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The High Court’s Sri Lanka asylum seeker case: the legal issues

July 9, 2014


By Patrick Emerton Yesterday’s High Court case concerning the fate of Tamil asylum seekers detained at sea by Australian authorities has been adjourned until Friday. The case raises a range of legal questions. These go to the legality of the Australian Government’s policy towards, and treatment of, asylum seekers. They also go to broader questions […]

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Explainer: the legal implications of ‘tow-backs’

January 21, 2014

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By Azadeh Dastyari Australia has been engaging in “tow-backs” of asylum-seeker boats. This has involved intercepting boats carrying asylum seekers at sea, before they reach Australia, and forcing them to return to Indonesia. It has also emerged that Australia entered Indonesian territorial waters during at least some of these “tow-backs”. Indonesia has responded strongly, stating […]

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Our Prime Minister’s Sri Lanka performance: a human rights disaster

November 20, 2013


By Sarah Joseph AAP/Pau Osborne   Prime Minister Tony Abbott’s performance over human rights in Sri Lanka in the last week was an utter disaster. His statements seemed to brush aside some of the most fundamental human rights values: prohibitions on war crimes, crimes against humanity, and torture. Context Sri Lanka finished a decades-long civil […]

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Another silly season post: The Law of War and The Lord of the Rings

December 22, 2012


by Sarah Joseph So this is a “storify”, basically a collated bunch of tweets from the night of 21/12 (not the end of the world as we know it) upon watching those war-loving men, elves, hobbits, orcs, wizards, goblins, trolls and dwarves in The Return of the King. Following is a discussion of the applicability […]

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Short and long videos from our 2012 Conference – Professor Gareth Evans

August 2, 2012


Professor the Hon Gareth Evans AO QC is one of the world’s leading experts on the Responsibility to Protect (R2P) doctrine. We were fortunate enough to host him at our annual conference on 20 July this year and have posted two videos below. In this 7 minute Q&A video, Professor Evans discusses R2P and explains […]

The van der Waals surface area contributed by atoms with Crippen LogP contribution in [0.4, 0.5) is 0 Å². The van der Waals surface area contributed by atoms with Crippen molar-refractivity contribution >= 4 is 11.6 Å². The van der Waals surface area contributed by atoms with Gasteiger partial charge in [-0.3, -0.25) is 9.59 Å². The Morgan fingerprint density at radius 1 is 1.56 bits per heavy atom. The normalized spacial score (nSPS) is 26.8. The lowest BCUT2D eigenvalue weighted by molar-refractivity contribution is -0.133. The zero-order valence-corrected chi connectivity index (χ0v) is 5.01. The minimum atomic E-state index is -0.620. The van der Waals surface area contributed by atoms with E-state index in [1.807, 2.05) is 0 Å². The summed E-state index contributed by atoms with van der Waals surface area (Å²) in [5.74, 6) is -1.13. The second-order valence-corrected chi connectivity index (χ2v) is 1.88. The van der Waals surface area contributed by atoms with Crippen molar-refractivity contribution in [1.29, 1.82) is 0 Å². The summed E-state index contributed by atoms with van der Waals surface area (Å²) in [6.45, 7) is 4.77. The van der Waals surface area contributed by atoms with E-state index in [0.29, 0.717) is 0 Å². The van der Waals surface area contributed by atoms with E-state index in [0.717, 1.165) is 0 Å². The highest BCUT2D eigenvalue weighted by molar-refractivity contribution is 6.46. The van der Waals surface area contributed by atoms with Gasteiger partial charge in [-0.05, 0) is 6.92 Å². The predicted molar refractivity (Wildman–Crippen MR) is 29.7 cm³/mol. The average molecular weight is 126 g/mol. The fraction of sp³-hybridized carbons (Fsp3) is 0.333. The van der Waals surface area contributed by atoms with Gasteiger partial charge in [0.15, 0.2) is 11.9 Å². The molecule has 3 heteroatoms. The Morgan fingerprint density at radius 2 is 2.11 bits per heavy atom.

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It’s time for accountability on Iraq

July 19, 2012

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Sarah Joseph On Wednesday we learnt that the report of the UK’s Chilcot inquiry into Britain’s role in the Iraq war will not be delivered until the second half of 2013, over two years after its initial scheduled date of May 2011. The latest delay is caused by a stoush with Whitehall (the British public service) over the […]

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The surprising escape bid of Julian Assange

June 21, 2012


You’ve got to hand it to Julian Assange. He knows how to capture the imagination. In a surprise escape bid, he is currently holed up in the Ecuadorian embassy in London, seeking political asylum. He now faces arrest for breach of bail conditions, though he can’t be touched by UK authorities while he remains on embassy premises. […]

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Transparency and accountability – is the UN leading by example?

April 18, 2012

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By Adam Fletcher Last Friday (the 13th, appropriately enough given the bleak news), the Supreme Court of the Netherlands ruled that the Women (aka Mothers) of Srebrenica could not sue the United Nations (UN) for failing to protect their families during the well-documented 1995 massacre. There are at least two ways to look at this. […]

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Extradition and Mutual Assistance Changes Slip in under the Radar

March 7, 2012


 By Adam Fletcher Last Wednesday, in the aftermath of the infamous Labor leadership showdown and when all eyes were on the Carr for Canberra drama, federal Parliament passed the Extradition and Mutual Assistance in Criminal Matters Legislation Amendment Bill 2011. Unless I missed it, the passage of this Bill into law garnered not a single […]

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Turning Back the Boats – Back to the Future on Asylum Policy

January 25, 2012


By Adam Fletcher 2012, it occurred to me today, marks a full decade since I began studying, writing about and (after graduation) giving legal advice on Australia’s international obligations in respect of asylum-seekers and refugees. The more things change in this area, the more they stay the same. The war in Afghanistan is still not […]

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